Friday, November 30

How Does the Show Go On?


An Introduction to the Theater
by Thomas Schumacher
with Jeff Kurtti
Disney Editions 2007

This one is killing me.

This handsome book provides a fantastic window into the production of a modern Broadway musical with a solid background in theatre production aimed at the middle grade and early teen set. The book starts at the front of the house explaining how the theatre staff keep things running, then goes on stage, back stage, through rehearsals, all the way through opening night explaining how it all comes together. Throughout there's lots of interactive materials to study; a facsimile copy of Playbill; a reproduction of an actual ticket (detailing how to read your seat assignment); there's an envelope containing a section of a script and later on another bit of script with the lighting cues delineated; there's even a quarter-sized facsimile folder containing a director's production sketches with a photos that follow showing how they were executed.

But it's Disney, and being Disney means that no musical theatre on Broadway existed before The Lion King. The author, being the producer of most of Disney's Broadway shows (it says so twice on the cover!), is more than happy to share this knowledge but every photo is Disney. The enclosed Playbill and ticket are from The Lion King, as are the facsimiles of Julie Taymor's production sketches. Sections of script are from Tarzan and much of the behind the scenes includes images from Mary Poppins. While it was nice of them to explain the differences between theatre types -- a thrust stage from a black box from an amphitheatre -- it seems a bit presumptuous to call the book "an introduction to the theater" and conveniently ignore the world outside the sphere of all things Disney.

Granted, a kid who is into musical theatre might have come to it through Disney originally but what if they didn't? Does it matter that Disney basically turned a bit of self-promotion into an introduction to an art form?

This is what tears me. You see, I've got two girls in the house who have this thing for musical theatre. Their school puts on a musical every year (two actually, a 7th and 8th grade production in the fall, a 2nd through 6th grade production in the spring) and they have elected to participate every year. They are also part of an after-school musical theatre group and perform in those shows in the fall and spring. And then there are the movie musicals we watch at home which, fortunately, they continue to enjoy. Their favorite movie musical is Singin' In the Rain. They recently watched My Fair Lady and Little Shop of Horrors. We took them to see Wicked in October. They sing show tunes in the shower. They know there's a world of musicals that isn't Disney and they also know High School Musical (which to me is like a cross between an 80's sitcom and an Afterschool Special with pop songs grafted onto it).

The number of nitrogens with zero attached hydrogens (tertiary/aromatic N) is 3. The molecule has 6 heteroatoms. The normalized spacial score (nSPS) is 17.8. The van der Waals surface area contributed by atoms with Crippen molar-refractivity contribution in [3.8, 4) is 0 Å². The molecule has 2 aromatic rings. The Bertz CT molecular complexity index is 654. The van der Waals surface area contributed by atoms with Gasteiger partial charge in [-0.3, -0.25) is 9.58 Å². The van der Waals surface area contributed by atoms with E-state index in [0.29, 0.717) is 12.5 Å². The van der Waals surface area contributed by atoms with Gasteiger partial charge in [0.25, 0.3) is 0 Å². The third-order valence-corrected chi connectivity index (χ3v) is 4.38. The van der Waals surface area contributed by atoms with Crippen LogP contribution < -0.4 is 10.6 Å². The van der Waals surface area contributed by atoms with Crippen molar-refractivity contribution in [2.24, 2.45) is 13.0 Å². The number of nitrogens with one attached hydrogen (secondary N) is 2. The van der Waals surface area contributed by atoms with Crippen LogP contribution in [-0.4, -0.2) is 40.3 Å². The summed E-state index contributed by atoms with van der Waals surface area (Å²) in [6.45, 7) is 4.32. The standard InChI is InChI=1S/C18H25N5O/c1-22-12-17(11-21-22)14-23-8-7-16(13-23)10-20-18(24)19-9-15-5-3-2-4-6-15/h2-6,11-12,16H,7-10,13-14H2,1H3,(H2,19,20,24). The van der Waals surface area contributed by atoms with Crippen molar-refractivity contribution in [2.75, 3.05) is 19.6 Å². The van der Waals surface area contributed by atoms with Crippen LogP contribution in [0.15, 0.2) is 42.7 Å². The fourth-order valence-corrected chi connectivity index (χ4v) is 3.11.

I really think they might like this book but I don't like the narrow focus. I'm not so rabidly anti-Disney that I would refuse it on those grounds alone -- it would look hypocritical considering we own a number of classic Disney cartoon collections -- but the total pro-Disney aspect of the book leaves a bad taste in my mouth.

Open question for the people at Disney Editions, and their publishing family: Are you so threatened by the entire history of Broadway that you felt the need to exclude all mention of it from your book? Are you so insecure about your right to be on The Great White Way that you had to buy the New Amsterdam Theatre in order to assure yourself a home? Or is it, as with Time Square, you simply want to replace what's out there with good old fashioned family values?

Did you have to produce such an attractively biased book?

As an introduction to theatre I guess I would have hoped for more of an historical perspective. I would feel a lot more comfortable introducing this book to kids if I knew they had something just as good -- and less Disney -- to move on to afterward.
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